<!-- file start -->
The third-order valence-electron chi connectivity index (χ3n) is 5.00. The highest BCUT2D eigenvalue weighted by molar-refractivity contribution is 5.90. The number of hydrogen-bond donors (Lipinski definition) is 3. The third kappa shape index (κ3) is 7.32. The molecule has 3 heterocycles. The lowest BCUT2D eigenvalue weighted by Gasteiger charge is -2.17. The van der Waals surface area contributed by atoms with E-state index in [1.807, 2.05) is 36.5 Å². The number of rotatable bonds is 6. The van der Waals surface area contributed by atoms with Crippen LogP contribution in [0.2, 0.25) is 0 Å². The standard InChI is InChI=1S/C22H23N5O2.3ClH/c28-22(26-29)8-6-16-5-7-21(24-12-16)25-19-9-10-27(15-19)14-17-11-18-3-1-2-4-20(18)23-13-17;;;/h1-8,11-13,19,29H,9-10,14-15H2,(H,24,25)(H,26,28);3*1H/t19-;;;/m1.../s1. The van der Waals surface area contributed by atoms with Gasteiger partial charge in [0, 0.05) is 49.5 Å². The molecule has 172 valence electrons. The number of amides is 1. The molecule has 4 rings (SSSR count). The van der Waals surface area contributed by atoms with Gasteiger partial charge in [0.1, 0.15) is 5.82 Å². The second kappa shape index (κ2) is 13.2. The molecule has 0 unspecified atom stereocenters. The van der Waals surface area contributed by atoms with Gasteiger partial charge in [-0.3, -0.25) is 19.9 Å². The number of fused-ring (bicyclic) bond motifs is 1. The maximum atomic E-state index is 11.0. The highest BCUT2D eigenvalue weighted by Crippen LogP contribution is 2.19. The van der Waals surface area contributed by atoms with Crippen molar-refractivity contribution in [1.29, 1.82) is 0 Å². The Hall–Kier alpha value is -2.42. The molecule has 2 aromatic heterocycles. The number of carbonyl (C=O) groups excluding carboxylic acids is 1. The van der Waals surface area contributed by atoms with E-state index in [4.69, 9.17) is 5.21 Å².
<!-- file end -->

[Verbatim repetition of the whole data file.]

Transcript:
The third-order valence-electron chi connectivity index (χ3n) is 5.00. The highest BCUT2D eigenvalue weighted by molar-refractivity contribution is 5.90. The number of hydrogen-bond donors (Lipinski definition) is 3. The third kappa shape index (κ3) is 7.32. The molecule has 3 heterocycles. The lowest BCUT2D eigenvalue weighted by Gasteiger charge is -2.17. The van der Waals surface area contributed by atoms with E-state index in [1.807, 2.05) is 36.5 Å². The number of rotatable bonds is 6. The van der Waals surface area contributed by atoms with Crippen LogP contribution in [0.2, 0.25) is 0 Å². The standard InChI is InChI=1S/C22H23N5O2.3ClH/c28-22(26-29)8-6-16-5-7-21(24-12-16)25-19-9-10-27(15-19)14-17-11-18-3-1-2-4-20(18)23-13-17;;;/h1-8,11-13,19,29H,9-10,14-15H2,(H,24,25)(H,26,28);3*1H/t19-;;;/m1.../s1. The van der Waals surface area contributed by atoms with Gasteiger partial charge in [0, 0.05) is 49.5 Å². The molecule has 172 valence electrons. The number of amides is 1. The molecule has 4 rings (SSSR count). The van der Waals surface area contributed by atoms with Gasteiger partial charge in [0.1, 0.15) is 5.82 Å². The second kappa shape index (κ2) is 13.2. The molecule has 0 unspecified atom stereocenters. The van der Waals surface area contributed by atoms with Gasteiger partial charge in [-0.3, -0.25) is 19.9 Å². The number of fused-ring (bicyclic) bond motifs is 1. The maximum atomic E-state index is 11.0. The highest BCUT2D eigenvalue weighted by Crippen LogP contribution is 2.19. The van der Waals surface area contributed by atoms with Crippen molar-refractivity contribution in [1.29, 1.82) is 0 Å². The Hall–Kier alpha value is -2.42. The molecule has 2 aromatic heterocycles. The number of carbonyl (C=O) groups excluding carboxylic acids is 1. The van der Waals surface area contributed by atoms with E-state index in [4.69, 9.17) is 5.21 Å².